Montana Marine Andrew Bedard
LIANE HANSEN, host:
More than 2,000 US military personnel have died in Iraq since the US-led invasion in the spring of 2003. Marine Private First Class Andrew Bedard was killed last month by a roadside bomb. Kathy Witkowsky has this remembrance of the 19-year-old from Missoula, Montana.
KATHY WITKOWSKY reporting:
People who knew him say Andrew Bedard was polite and laid back with an easy smile and a gentle manner. His senior year English teacher, Carla Hinman(ph), describes the popular honor roll student as an old soul.
Ms. CARLA HINMAN (English Teacher): I guess I would say he was wise beyond his years, just that maturity level that you rarely see in a 17-year-old or 18-year-old.
WITKOWKY: His peers recognized that quality as well. Ben Brunsvold says Andrew cultivated and maintained an enormous network of friends, who relied on him for advice and support.
Mr. BEN BRUNSVOLD: It's a huge loss for a lot of people. The one person who would be the best person to talk to about this is the one that had to pass away.
WITKOWKY: Andrew was always available when his friends needed him. But, says Ben, he was reluctant to ask for much in return. Ben remembers the time Andrew spent the night at his house where he chose to sleep on the floor and insisted on paying for a snack he'd eaten.
Mr. BRUNSVOLD: In the morning I got up to go to work, and he was still sleeping. When I came home from work and he had left, he had folded the blanket and pillow that he was sleeping with, made my bed, put the blanket on my bed, and there was still a dollar in the granola bar box that he'd left.
WITKOWKY: That same desire to pay his own way, says Ben, was part of the reason Andrew signed up for the Marines' delayed entry program the summer before his senior year.
Mr. BRUNSVOLD: You know, he didn't want to burden his parents with the financial stresses of college. And so he figured that the Marines would be a good way for him to see the world a little bit, to get some money for college and some training and stay active while he figured out what he wanted to study in college.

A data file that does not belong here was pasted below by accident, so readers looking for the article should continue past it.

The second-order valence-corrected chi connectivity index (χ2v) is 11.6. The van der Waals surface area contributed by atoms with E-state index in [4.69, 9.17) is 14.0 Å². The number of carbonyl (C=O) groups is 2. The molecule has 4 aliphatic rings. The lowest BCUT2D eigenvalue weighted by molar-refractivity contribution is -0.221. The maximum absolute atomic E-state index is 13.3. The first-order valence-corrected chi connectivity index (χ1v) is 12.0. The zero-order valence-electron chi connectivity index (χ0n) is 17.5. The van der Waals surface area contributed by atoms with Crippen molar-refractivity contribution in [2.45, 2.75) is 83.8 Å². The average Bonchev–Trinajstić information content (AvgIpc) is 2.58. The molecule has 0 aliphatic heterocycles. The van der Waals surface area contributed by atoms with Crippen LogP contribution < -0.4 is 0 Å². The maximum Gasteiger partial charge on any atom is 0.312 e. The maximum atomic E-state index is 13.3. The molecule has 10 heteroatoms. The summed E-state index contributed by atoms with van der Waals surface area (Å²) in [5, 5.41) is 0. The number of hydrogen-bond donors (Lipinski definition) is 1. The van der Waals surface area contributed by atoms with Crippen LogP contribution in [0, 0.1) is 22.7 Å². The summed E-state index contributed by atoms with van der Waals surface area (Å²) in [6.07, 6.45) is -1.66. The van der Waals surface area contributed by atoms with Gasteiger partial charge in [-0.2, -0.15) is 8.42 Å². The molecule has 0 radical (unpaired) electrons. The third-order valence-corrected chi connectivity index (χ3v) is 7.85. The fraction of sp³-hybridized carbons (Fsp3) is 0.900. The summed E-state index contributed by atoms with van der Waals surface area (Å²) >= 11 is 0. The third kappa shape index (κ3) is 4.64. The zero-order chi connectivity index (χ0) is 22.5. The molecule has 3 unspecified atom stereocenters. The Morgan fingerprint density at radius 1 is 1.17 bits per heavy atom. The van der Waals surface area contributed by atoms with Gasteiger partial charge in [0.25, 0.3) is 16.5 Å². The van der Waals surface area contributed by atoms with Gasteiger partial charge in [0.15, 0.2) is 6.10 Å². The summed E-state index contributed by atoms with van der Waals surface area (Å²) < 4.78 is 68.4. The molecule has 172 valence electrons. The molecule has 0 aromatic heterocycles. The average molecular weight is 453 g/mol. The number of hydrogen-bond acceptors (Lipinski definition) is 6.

WITKOWKY: Andrew's father, Denny Bedard, was somewhat surprised and a little anxious at his son's decision. But he says he felt more pride than worry.
Mr. DENNY BEDARD: He had an agenda, he had a plan and--was very proud of that and respected it, and not every kid at 17 has it laid out that well.
WITKOWKY: But Andrew wound up desperately missing the mountains and people at home. Whenever possible he made the 18-hour drive from his military base in Southern California, even if it was just to spend a day and a half in Missoula. He longed to join Ben Brunsvold and his other friends there at the University of Montana.
Mr. BRUNSVOLD: He wanted us to all be in Missoula when he came back. He asked us that repeatedly right before he shipped out. Before his deployment to Iraq, you know, he was, 'Are you guys going to be here in four years,' you know, 'because I'm coming back from school and I want you guys all to be here.'
WITKOWKY: Andrew hoped he'd enjoy college as much as he'd enjoyed high school. In a letter to himself, his final high school English assignment, he wrote about that and other dreams for his future.
Ms. HINMAN: 'I hope to travel for my next four years and visit interesting places.'
WITKOWKY: His teacher, Carla Hinman, had promised to send the letter to him in five years. Now she fights back tears as she reads Andrew's words.
Ms. HINMAN: 'I can do anything I want from here, and I am in no hurry to decide now. It is a great feeling being in my youth. Thanks for a great time, and I hope my four years of Marines are as fun as my four years in high school. Sincerely, Andrew Bedard.'
WITKOWKY: Andrew Bedard had been in Iraq just one month when he was killed. He was the only child of Denny and Michelle Bedard. For NPR News, I'm Kathy Witkowsky.
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